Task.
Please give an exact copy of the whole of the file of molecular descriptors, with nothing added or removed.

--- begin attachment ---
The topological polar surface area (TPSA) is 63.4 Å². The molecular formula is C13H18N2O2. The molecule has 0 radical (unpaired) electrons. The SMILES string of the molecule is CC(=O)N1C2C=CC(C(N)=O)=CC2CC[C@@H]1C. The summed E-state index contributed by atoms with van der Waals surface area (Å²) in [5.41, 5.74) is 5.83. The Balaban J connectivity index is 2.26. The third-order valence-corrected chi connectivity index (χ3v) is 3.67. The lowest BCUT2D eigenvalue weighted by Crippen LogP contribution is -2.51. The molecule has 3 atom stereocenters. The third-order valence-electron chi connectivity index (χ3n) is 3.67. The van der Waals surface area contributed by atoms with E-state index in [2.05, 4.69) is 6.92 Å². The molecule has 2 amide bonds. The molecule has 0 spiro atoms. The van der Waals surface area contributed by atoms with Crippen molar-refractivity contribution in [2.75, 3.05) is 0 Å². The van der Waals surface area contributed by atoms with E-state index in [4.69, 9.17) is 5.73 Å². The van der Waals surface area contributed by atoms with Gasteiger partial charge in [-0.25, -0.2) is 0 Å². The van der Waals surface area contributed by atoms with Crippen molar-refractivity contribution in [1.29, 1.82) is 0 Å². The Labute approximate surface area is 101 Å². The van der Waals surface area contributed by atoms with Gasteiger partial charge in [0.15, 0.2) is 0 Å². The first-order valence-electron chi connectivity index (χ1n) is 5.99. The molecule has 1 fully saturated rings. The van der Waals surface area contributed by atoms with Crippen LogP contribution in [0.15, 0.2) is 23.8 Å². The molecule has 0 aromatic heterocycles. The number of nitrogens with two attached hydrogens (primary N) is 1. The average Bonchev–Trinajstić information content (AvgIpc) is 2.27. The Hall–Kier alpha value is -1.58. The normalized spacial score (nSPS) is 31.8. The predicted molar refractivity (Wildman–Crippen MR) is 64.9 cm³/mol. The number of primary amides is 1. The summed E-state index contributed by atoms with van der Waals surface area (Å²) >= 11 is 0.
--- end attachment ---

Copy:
The topological polar surface area (TPSA) is 63.4 Å². The molecular formula is C13H18N2O2. The molecule has 0 radical (unpaired) electrons. The SMILES string of the molecule is CC(=O)N1C2C=CC(C(N)=O)=CC2CC[C@@H]1C. The summed E-state index contributed by atoms with van der Waals surface area (Å²) in [5.41, 5.74) is 5.83. The Balaban J connectivity index is 2.26. The third-order valence-corrected chi connectivity index (χ3v) is 3.67. The lowest BCUT2D eigenvalue weighted by Crippen LogP contribution is -2.51. The molecule has 3 atom stereocenters. The third-order valence-electron chi connectivity index (χ3n) is 3.67. The van der Waals surface area contributed by atoms with E-state index in [2.05, 4.69) is 6.92 Å². The molecule has 2 amide bonds. The molecule has 0 spiro atoms. The van der Waals surface area contributed by atoms with Crippen molar-refractivity contribution in [2.75, 3.05) is 0 Å². The van der Waals surface area contributed by atoms with E-state index in [4.69, 9.17) is 5.73 Å². The van der Waals surface area contributed by atoms with Gasteiger partial charge in [-0.25, -0.2) is 0 Å². The van der Waals surface area contributed by atoms with Crippen molar-refractivity contribution in [1.29, 1.82) is 0 Å². The Labute approximate surface area is 101 Å². The van der Waals surface area contributed by atoms with Gasteiger partial charge in [0.15, 0.2) is 0 Å². The first-order valence-electron chi connectivity index (χ1n) is 5.99. The molecule has 1 fully saturated rings. The van der Waals surface area contributed by atoms with Crippen LogP contribution in [0.15, 0.2) is 23.8 Å². The molecule has 0 aromatic heterocycles. The number of nitrogens with two attached hydrogens (primary N) is 1. The average Bonchev–Trinajstić information content (AvgIpc) is 2.27. The Hall–Kier alpha value is -1.58. The normalized spacial score (nSPS) is 31.8. The predicted molar refractivity (Wildman–Crippen MR) is 64.9 cm³/mol. The number of primary amides is 1. The summed E-state index contributed by atoms with van der Waals surface area (Å²) >= 11 is 0.